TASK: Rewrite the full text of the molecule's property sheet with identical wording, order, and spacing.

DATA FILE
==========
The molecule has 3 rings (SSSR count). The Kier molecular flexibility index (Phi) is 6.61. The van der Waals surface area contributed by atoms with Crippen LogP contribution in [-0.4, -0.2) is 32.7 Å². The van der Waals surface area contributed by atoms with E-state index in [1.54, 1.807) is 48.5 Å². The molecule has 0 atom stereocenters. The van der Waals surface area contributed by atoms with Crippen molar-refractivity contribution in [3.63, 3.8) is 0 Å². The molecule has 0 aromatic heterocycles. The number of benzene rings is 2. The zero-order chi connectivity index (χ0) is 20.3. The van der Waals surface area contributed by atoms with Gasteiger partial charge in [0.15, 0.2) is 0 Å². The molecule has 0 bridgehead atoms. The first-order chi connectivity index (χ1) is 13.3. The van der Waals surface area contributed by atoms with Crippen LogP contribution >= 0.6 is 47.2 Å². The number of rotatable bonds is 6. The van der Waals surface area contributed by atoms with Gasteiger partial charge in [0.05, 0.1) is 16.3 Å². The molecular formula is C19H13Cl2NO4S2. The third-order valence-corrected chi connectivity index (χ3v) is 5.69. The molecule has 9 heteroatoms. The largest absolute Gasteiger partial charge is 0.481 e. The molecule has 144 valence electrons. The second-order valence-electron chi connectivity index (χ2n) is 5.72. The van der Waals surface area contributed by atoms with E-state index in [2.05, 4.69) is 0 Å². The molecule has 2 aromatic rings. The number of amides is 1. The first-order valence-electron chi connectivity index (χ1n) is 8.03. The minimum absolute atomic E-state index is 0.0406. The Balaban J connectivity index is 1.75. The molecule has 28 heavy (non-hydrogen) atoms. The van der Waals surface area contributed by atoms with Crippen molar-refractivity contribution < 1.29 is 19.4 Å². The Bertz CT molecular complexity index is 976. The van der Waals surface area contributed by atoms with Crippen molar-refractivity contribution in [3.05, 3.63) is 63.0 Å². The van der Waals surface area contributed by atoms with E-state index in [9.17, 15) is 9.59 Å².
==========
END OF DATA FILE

The molecule has 3 rings (SSSR count). The Kier molecular flexibility index (Phi) is 6.61. The van der Waals surface area contributed by atoms with Crippen LogP contribution in [-0.4, -0.2) is 32.7 Å². The van der Waals surface area contributed by atoms with E-state index in [1.54, 1.807) is 48.5 Å². The molecule has 0 atom stereocenters. The van der Waals surface area contributed by atoms with Crippen molar-refractivity contribution in [3.63, 3.8) is 0 Å². The molecule has 0 aromatic heterocycles. The number of benzene rings is 2. The zero-order chi connectivity index (χ0) is 20.3. The van der Waals surface area contributed by atoms with Gasteiger partial charge in [0.15, 0.2) is 0 Å². The molecule has 0 bridgehead atoms. The first-order chi connectivity index (χ1) is 13.3. The van der Waals surface area contributed by atoms with Crippen LogP contribution >= 0.6 is 47.2 Å². The number of rotatable bonds is 6. The van der Waals surface area contributed by atoms with Gasteiger partial charge in [0.05, 0.1) is 16.3 Å². The molecular formula is C19H13Cl2NO4S2. The third-order valence-corrected chi connectivity index (χ3v) is 5.69. The molecule has 9 heteroatoms. The largest absolute Gasteiger partial charge is 0.481 e. The molecule has 144 valence electrons. The second-order valence-electron chi connectivity index (χ2n) is 5.72. The van der Waals surface area contributed by atoms with E-state index in [2.05, 4.69) is 0 Å². The molecule has 2 aromatic rings. The number of amides is 1. The first-order valence-electron chi connectivity index (χ1n) is 8.03. The minimum absolute atomic E-state index is 0.0406. The Balaban J connectivity index is 1.75. The molecule has 28 heavy (non-hydrogen) atoms. The van der Waals surface area contributed by atoms with Crippen molar-refractivity contribution < 1.29 is 19.4 Å². The Bertz CT molecular complexity index is 976. The van der Waals surface area contributed by atoms with Crippen molar-refractivity contribution in [3.05, 3.63) is 63.0 Å². The van der Waals surface area contributed by atoms with E-state index in [9.17, 15) is 9.59 Å².